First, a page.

Iranians pay only 9 percent of fuel price

Photo: Iranians pay only 9 percent of fuel price / Iran

By Dalga Khatinoglu/

Iranian oil minister said that the country's citizens are paying less than 9 percent of their consumed liquid fuel price.

Bijan Namdar Zanganeh said that the government is paying the rest of the cost via subsidies.

Head of Iran Energy Efficiency organization (IEEO), Hossein Sajjadi, previously said that annually the equivalent of 1,600 million barrels of oil equivalent is being consumed domestically. He said that around 400 million barrels of the mentioned amount, or 25 percent, is being wasted in the transferring process, and just 1,200 million barrels of oil equivalent are being consumed by the consumers.

IEEO's latest annual report also suggest that Iran's energy consumption in 2013 was less than 1.06 billion barrels, which means that in the past two years, energy consumption in the country has increased by 140,000 barrels oil equivalent.

According to the report, Iran's per capita gas and oil products' consumption is 6 and 1.6 times more than the global average, respectively, while the Iranian government is paying the loin share of the country's total energy carriers' consumption.

Iranian Oil Minister Bijan Namdar Zanganeh said on June 24 that currently over $90 billon worth of liquid fuel is being consumed in Iran. He added that the government pays $80 billion of the mentioned figure.

The Iranian government has increased energy carriers' prices twice since December 2010 as part of the Subsidy Reform plan, but, on the other hand the country's national currency, the rial, has lost around two third of its value since then.

The exchange rate of US dollar in December 2010 was around 10,550 rial, while it stands at 30,170 rials now.

Fuel prices in Iran (USD price has been calculated with the average price of USD at the same year)

Consumption

Per day

USD current exchange rate: 31,700

USD exchange rate in 2012: 32,000 rials

USD exchange rate in 2010: 10,500 rials

Energy carrier

390 million cubic meters

1,000 rials

700 rials

100 rials

cubic meter of gas

3.2 cents

2.1 cents

1 cents

70 million liters

10,000 rials

7,000 rials

1,000 rials

liter of gasoline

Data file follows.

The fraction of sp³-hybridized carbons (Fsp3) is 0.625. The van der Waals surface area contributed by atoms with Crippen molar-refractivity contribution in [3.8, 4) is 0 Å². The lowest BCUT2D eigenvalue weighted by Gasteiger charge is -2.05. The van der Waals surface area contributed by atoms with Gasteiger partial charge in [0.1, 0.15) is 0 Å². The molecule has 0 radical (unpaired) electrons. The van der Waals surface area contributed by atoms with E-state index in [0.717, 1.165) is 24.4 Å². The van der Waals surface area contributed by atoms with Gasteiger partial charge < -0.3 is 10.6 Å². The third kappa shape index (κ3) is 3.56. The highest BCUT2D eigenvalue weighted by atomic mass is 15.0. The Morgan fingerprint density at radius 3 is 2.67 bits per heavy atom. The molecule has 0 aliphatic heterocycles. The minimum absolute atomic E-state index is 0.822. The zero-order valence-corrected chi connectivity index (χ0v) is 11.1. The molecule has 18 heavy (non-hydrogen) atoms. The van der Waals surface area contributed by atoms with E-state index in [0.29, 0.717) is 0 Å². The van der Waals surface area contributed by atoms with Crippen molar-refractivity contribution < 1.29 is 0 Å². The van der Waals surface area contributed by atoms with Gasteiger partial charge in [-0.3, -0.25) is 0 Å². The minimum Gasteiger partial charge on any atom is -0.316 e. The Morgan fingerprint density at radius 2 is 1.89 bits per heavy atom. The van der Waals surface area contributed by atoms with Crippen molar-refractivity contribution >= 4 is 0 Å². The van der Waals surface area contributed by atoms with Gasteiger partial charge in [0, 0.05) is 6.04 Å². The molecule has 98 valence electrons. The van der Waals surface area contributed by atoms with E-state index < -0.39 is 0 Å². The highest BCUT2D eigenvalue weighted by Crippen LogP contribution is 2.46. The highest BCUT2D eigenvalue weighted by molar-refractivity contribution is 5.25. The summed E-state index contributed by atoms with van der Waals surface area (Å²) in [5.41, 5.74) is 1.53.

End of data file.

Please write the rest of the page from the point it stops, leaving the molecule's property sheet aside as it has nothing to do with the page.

32 cents

21 cents

10 cents

5,500 tons

2,100 rials

1,000 rials

300 rials

liter of liquid petroleum gas

7 cents

3.1 cents

3 cents

100-105 million liters

4,500 rials

3,500 rials

160 rials

liter of diesel oil

15 cents

11 cent

1.5 cents

8 million liters

1,500 rials

1,000 rials

200 rials

liter of kerosene

5 cents

3.1 cents

2 cents

51 million liters

2,500 rials

2,000 rials

120 rials

liter of mazut

8 cents

6.3 cents

1.2 cents

17 million cubic meters

5,000 rials

3,000 rials

400 rials

cubic meters of CNG

18 cents

10 cents

4 cents

Beyond liquid fuels, Iran's domestic consumption of electricity was around 200 terawatt hours in the previous year. The price of one kilowatt hours of electricity is around 450 rials (1.5 cents) in Iran. It is while the price of one kilowatt hours of electricity in, for instance the United States was over 12 cents in April.

Gas accounts for over 60 percent of Iran's total energy consumption.

The price of gas in Iran is way below the global average. Iran sells each cubic meters of gas at the price of 3 cents to its citizens, but exports the same amount of gas to Turkey at the price of 45 cents.

As Iran's oil minister said, the country's residents pay only for 9 percent of their liquid gas price, but considering the price of gas and electricity it means that Iranians pay much less than 9 percent of their total energy consumption.

On the other hand, about 27 billion liters of liquid fuel was burnt in power plants last year, indicating a 25 percent increase over the previous year due to a gas shortage in winter, while the average efficiency of thermal power plants in the country is about 37 percent. This is a huge loss for Iran.

Dalga Khatinoglu is specialist on Iran's energy sector and Iran News Service head in Trend Agency

Follow us on Twitter @TRENDNewsAgency

 
MOST READ